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There is no peace": Traumatized Rohingya swear they will not return to Myanmar | World Newspaper
Beyond the Naf River of Myanmar, in the Rohingya REFugee Camp on the Bangladesh-Band, the injuries are too harsh: there is almost no one who thinks of returning. In spite of the systematic prosecution of Rohingya in Myanmar and the recent acts of repression, the most important response to the present crises facing refugees continues to be to be the restoration of refugees.
The return has not yet started, but the Myanmar authorities have formally agreed with Bangladesh to bring back some of the more than 800,000 Rohingya who have escaped across the borders for security reasons. Most Rohingya have been in this position before after fleeing the 1970' s and 1990'.
Nagumia, 82, is older than the land he escaped from, old enough to recall the soldier-politician General Aung San - Aung San Suu Kyi's dad - who won his country's independency. He says he would only consider returning to Myanmar if Rohingya was recognized as a citizen and her secure returns were assured by the United Nations.
In the huge encampments along the borders, his opposition to being repatriated is almost all-purpose. I won't get it back there," says one of them. A number of fugitives mentioned the death on Bangladesh territory as better than a homecoming. There is little confidence in the words of the Myanmar administration and its army in these centres.
Many, even if assurances have been given for the returners' own protection, are insisting that they will refrain from leaving Bangladesh. In spite of the precarious nature of living in temporary frontier camps, these places are for some the most secure for them. Rohingya refugees have published an informal set of conditions for their possible return on a volunteer basis.
Under Rohingya it is widespread in the wards. First and foremost is the call for Myanmar's Rohingya to be a citizen and to be officially recognised as an ethnical group within Myanmar, just as other nationalities are. They also insist on a comeback to their own land - not to the prison camp plans - and on equity for the horrors of 2017.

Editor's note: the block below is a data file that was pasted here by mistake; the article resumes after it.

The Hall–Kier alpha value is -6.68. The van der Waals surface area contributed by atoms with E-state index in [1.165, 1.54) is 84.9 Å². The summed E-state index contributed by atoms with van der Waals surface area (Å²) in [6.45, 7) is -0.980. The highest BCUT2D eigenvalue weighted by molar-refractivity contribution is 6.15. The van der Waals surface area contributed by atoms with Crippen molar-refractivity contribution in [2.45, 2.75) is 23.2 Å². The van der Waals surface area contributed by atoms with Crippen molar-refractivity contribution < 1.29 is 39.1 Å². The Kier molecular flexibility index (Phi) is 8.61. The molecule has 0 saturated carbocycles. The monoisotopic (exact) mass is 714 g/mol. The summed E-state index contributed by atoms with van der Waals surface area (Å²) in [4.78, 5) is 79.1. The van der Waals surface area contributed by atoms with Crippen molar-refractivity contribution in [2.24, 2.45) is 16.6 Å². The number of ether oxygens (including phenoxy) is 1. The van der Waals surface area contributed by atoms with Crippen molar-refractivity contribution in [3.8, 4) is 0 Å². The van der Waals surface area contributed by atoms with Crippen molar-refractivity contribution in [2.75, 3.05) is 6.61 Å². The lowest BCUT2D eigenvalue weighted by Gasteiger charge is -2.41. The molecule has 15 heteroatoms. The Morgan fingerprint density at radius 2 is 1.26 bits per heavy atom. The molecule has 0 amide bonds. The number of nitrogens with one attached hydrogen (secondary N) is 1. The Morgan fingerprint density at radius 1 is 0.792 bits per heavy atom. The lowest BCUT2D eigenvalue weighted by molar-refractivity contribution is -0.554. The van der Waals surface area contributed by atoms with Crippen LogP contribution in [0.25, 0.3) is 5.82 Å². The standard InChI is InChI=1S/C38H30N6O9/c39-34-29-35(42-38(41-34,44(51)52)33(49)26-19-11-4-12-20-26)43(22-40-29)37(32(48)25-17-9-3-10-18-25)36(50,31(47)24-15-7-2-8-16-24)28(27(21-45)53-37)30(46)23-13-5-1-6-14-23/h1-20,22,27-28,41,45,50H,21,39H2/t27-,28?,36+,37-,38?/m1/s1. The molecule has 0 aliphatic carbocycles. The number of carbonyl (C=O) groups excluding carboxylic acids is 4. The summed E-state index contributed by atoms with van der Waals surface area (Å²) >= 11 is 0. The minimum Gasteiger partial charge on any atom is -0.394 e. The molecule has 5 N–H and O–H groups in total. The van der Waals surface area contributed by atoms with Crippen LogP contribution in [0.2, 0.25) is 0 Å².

"These requirements must be fulfilled first, nationality, security, our nationality, before we can think of a return," says Mohammed Asad in Kutupalong Camp. Only the first point - nationality - seems to be a breach of contract. The Myanmar authorities have been refusing to recognize Rohingya as a lawful inhabitant of their own countries for generation after generation, although many Rohingya households, such as that of Nagumia, have been able to build their ties through the founding of the then known as Burma state in the twentieth world.
Rohingya was not only refused nationality but was also refused access to higher learning, certain employment and health care. Those who attacked Rohingya, which triggered the recent expedition, were described by the UN as "ethnic purge from the textbook". Many are skeptical that even if nationality were secured, it would provide Rohingya with adequate safeguards without an impartial observer, such as a UN missions, monitoring their comeback.
In addition to suspicion, the people in the Bangladesh refugee camp are well conscious of the situation in Myanmar. The UN Children's Organisation says that around 120,000 Rohingya - 60,000 of them are still left on the beach and "almost forgotten" in poor shelters in the state of Rakhine on the banks of the Rhine, where relief organisations are hindered from helping.
Marixie Mercador, spokesperson for Unicef, said the bearings were insulated, insalubrious and inhospitable. It is customary for people to die, and Mercador said that most Rohingya were "acutely afraid" of leaving the concentration camp. The repatriation of Myanmar returnees from Bangladesh was due to begin on 22 January. One group of expelled Hindus (not Muslim Rohingya) should be the first to come back - but this has been slow.
Myanmar says it's up now. "We' re now prepared to welcome them at the frontier when the Bangladeshi people take them on our side," said U Kyaw Tin, Secretary of Int'l Co-operation. However, the deadlock in a volunteer return programme for expelled Rohingya has also shown that there is no other way.
In Bangladesh, we have resolutely refused to take into account the issue of regional development. Rohingya IDPs have been living in Bangladesh for decades: before, when the number of people in the border centres was lower, several ways of obtaining ID or getting entry to Bangladesh's education or healthcare system had been found. However, with a much larger number in the refugee centers - the most widely accepted Kutupalong encampment swelling from about 100,000 to more than half a million in a matter of a few months - Bangladesh has taken action against everyone in the centers and found its own ways.
Bangladesh's marriage to Rohingya - regarded by the Bangladesh authorities as the back door to nationality - is even prohibited. The third option, relocation to other lands, seems a long way off. Figures (688,000 have escaped since August and more than 800,000 have now been displaced) are well above a country's relocation programme.
However, there were also no proposals for specific, restricted relocation sites for Rohingya - from third states such as the USA, Great Britain, Australia and Canada - as was the case for expelled Syrians and Iraqis. However, before a settlement is negotiated, another period is imminent: the rain will come back to this part of Bangladesh.
The hurricane period, which entails the danger of hurricanes in the tropics, begins in March, with potentially disastrous effects for the vulnerable population.